Saturday, April 28, 2007

Thought for the Day

"The majority of people aren’t sad because there is something wrong with their brain. They are sad because their lives suck."

10 comments so far. What are your thoughts?

Jackie M. said...

Well, that might be true for "most" people. Whoever they are. It's certainly true for the poor woman who was forced into an institution because she divorced a man she didn't love.

But as someone who takes anti-depressants as a migraine preventative and because of an unfortunate genetic predisposition, I gotta say: my life was going along just hunky-dory fine until my brain chemistry blindsided me. So I'm the opposite what's described in that article: most of my problems would not exist without my depression. Because then I would have the energy to deal with them BEFORE they got out of control.

Wait, has anybody actually suggested you try anti-depressants or therapy or something? Is that what this is about?

Jesus, it's just a stinking pill. No, it's NOT a goddamn magic bullet. But neither is it any kind of statement about your character or your toughness or your self-control.

It's just another mechanism for controlling aspects of the brain which are normally beyond your consious control; it's just another switch you can toggle to see if the lights come on. Nothing more, nothing less.

Kameron Hurley said...

Wait, has anybody actually suggested you try anti-depressants or therapy or something? Is that what this is about?

Naw, I just thought it was an interesting article.

And yeah, as somebody who's lived with several people whose lives were fine but who's brains went wacky, I do know the benefits of the pills. But I also know that for people unhappy with life and where they are, sometimes pills aren't the first answer; I like the way this blogger made that point.

Jackie M. said...

I like the way they used personal anecdotes without any statistics to back up their sweeping conclusions at the end.

Sorry, Kameron, but this is a rather a sore spot for me: so many people believe that depression is something you should just be able to "snap out of." Which wasn't necessarily this individual's argument.... but there was the implicit assumption that depression in particular is an overdiagnosed illness, and that people should concentrate on fixing their lives instead of mediciating every time they feel down.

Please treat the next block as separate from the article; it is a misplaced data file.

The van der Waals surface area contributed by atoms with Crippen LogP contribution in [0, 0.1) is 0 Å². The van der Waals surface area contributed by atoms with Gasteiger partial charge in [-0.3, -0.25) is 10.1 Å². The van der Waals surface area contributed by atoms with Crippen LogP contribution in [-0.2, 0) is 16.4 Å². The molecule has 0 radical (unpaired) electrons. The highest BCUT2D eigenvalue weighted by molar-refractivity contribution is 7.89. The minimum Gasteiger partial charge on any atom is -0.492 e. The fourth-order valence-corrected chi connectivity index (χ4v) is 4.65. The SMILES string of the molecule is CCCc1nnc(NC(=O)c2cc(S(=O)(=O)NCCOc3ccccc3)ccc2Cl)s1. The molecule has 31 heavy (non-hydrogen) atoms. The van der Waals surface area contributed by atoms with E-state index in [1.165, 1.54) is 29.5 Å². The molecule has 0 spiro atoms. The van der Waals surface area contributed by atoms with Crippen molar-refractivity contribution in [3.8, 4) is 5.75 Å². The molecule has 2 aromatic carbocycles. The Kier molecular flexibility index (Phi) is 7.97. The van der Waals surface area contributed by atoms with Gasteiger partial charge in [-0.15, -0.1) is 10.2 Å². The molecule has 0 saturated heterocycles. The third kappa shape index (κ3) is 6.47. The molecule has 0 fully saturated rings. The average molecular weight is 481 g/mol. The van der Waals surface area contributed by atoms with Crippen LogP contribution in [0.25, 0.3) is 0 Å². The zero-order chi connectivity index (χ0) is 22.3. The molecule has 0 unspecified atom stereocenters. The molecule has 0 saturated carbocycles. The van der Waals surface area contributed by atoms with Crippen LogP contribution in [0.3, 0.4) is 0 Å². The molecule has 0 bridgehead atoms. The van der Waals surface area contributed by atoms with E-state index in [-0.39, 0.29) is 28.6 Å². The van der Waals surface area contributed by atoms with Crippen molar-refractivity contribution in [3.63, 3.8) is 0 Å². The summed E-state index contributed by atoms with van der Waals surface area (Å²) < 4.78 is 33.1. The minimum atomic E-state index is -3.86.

Whereas my experience has been that depression renders me utterly incapable of "fixing" my real life problems. Happy pills don't really make me "happy"--they simply allow me to deal with my problems as they crop up, instead of letting them sit around for years on end.

Emily said...

Of course there's a vicious circle going on as well, which is that depression (no matter what the reason for it) makes your life suck. No motivation? Good luck with school and work. No desire for socializing? Good luck with friends and dating.

We absolutely do need to acknowledge that there are a lot of people who have something wrong with their brain, and those people need meds. But it may be that for some cases we're medicating unhappiness rather than taking steps (as a society) to fix inequality and social isolation. It often feels like it's hard to be happy in this world.

Twothirds said...

>We absolutely do need to acknowledge that there are a lot of people who have something wrong with their brain, and those people need meds. But it may be that for some cases we're medicating unhappiness rather than taking steps (as a society) to fix inequality and social isolation.

I think is pretty much where I'd fall, except that I'd phrase it "...medicating unhappiness without taking steps..."

I think there are definitely, definitely people (I know some) who have wacky brain chemistry or such, for whatever reason, and that like Jackie says, it wreaks havoc on what's basically a good life and a life that they enjoy.

I think there also are definitely, definitely people (I've been one) who end up in bad situations, with inadequate support systems and/or coping skills, and end up crashingly depressed because of it.

I think there are also definitely, definitely people who have some combination of the two going on (I know some of these, too).

I get frustrated, sometimes, because in some of the circles I move in, there's a sense that depression is most always chemical (or whatever), full stop. And on the one hand, I think that's good, because of course sometimes it is. But I do think that--some people get hostile when you try to talk about other possibilities. And that's unfortunate.

(Um. I don't think Jackie will think I mean her with that "some people." But just in case: I don't.)

Twothirds said...

That was meeeeeeeeeeee.

Kameron Hurley said...